Day 59 | Below ground at Cu Chi Tunnels and high in the sky at Bitexco Financial Tower

We started the day with a half day tour of Cu Chi tunnels, a Viet Cong guerrilla hideout outside of Saigon, with our friend Luc. Afterwards, we stuffed ourselves with more vegetarian banh mi from My Banh Mi and enjoyed a 360 degree view of Saigon above the Bitexco Financial Tower. We ended the night with an indulgent dinner at Opera, the Park Hyatt’s Italian restaurant.

We met up with Luc at the lobby of the Park Hyatt. We were picked up by the tour van soon after 8am and joined seven other tourists. Our guide Thong, who also goes by Slim Jim, was entertaining throughout the van ride and tour. He was clear from the beginning that as a young man he enlisted in the reserve forces on the side of South Vietnam and the US. He warned us that the Cu Chi tunnels tourist attraction would be full of government propaganda and factual impossibilities in support of North Vietnam.

Halfway through the ride we made a pit stop at a handicrafts workshop. The workshop featured crafts made by victims of Agent Orange. We did not buy anything but was interested in seeing how the artisans prepared traditional lacquerware. This man uses eggshells as part of his piece.

Lacquerware artisan

When we got to Cu Chi tunnels site Ben Duoc, the first thing we wanted to try was to squeeze into these camouflaged tunnel entrances. I went first.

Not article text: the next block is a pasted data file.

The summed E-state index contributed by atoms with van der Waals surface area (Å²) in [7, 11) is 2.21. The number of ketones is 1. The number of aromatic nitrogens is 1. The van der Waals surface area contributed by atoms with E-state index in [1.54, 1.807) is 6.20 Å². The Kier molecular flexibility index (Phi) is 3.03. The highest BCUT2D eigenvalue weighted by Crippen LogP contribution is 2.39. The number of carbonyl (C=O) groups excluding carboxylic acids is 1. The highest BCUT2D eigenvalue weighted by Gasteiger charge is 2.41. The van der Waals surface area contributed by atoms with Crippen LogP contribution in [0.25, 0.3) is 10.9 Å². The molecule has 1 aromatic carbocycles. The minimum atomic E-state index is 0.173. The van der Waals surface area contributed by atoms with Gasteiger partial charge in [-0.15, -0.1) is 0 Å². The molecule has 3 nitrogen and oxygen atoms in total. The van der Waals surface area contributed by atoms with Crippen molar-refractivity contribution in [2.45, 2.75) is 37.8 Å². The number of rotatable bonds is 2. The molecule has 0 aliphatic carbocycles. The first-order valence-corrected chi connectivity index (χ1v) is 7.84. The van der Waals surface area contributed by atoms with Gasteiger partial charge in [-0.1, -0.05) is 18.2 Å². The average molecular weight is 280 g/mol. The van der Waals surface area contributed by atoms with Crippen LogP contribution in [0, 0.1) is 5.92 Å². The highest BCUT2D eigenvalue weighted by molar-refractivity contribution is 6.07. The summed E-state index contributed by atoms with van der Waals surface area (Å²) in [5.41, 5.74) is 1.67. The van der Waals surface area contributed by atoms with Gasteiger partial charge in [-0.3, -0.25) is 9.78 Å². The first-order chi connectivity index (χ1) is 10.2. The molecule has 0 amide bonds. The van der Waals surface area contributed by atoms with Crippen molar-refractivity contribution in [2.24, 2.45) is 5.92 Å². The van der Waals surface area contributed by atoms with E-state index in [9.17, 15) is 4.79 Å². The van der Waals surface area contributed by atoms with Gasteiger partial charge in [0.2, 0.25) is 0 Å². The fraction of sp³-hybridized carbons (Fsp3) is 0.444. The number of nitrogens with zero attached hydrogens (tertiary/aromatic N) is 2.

Then we convinced Luc, who is at least a foot taller than me, to also get in there.

While we understand it’s a war site, you have to admit it was set up as an elaborate jungle gym.

Good morning Vietnam!

We learned about the lives of the Cu Chi guerrillas – farmers by day, soldiers by night – who sabotaged the South Vietnamese from their own soil. They were homegrown heroes to the North Vietnamese and these guerillas, both men and women, were often central to their propaganda campaigns.

Pondering an ambush

We found another one (of many) tanks in Vietnam that Maurice posed with.

Soviet tanks, very sturdy

Slim Jim then walked us through the sample booby traps created by the Cu Chi guerrillas. This was our favorite part of the tour, so gruesome and yet so creative.

Here’s the seesaw trap in action.

A Cu Chi trap

Slim Jim also demonstrated a swinging trap that you hang onto the ceiling above a door frame. If an American GI were to walk into a house and see a spiked trap swing off the ceiling towards his face and chest, the first thing he would do is to shield himself with his rifle. However, the trap has a hinge with a secondary plate of spikes which would strike the man at lower part of his body. As Slim Jim puts it, “Then no more babies, he will have to go to Bangkok and be a ladyboy, make lots of money there.”

Throughout the Ben Duoc site you could hear gun shots. We walked closer to the noise as Slim Jim explained to us the menu of different types of guns we could shoot. Maurice and I were not interested. Luc however chose two different machine guns and one rifle to shoot. A couple other guys from our group also took turns at this unique jungle shooting range.

Then we faced the ultimate challenge at Ben Duoc, we were going to crawl through 100m of underground tunnels. Half of our group of ten declined crawling through the tunnels. I’ll note that these “king size” tunnels have been enlarged to fit Westerners, the original tunnels would be too small for almost all of the tourists here. Nevertheless, the three of us struggled! Including me, the smallest of the group.

It was a typical hot, humid day in Southern Vietnam and we were sweating hard and breathing heavy in the cramped tunnels. I completely underestimated how long it would take to squat walk through 100m!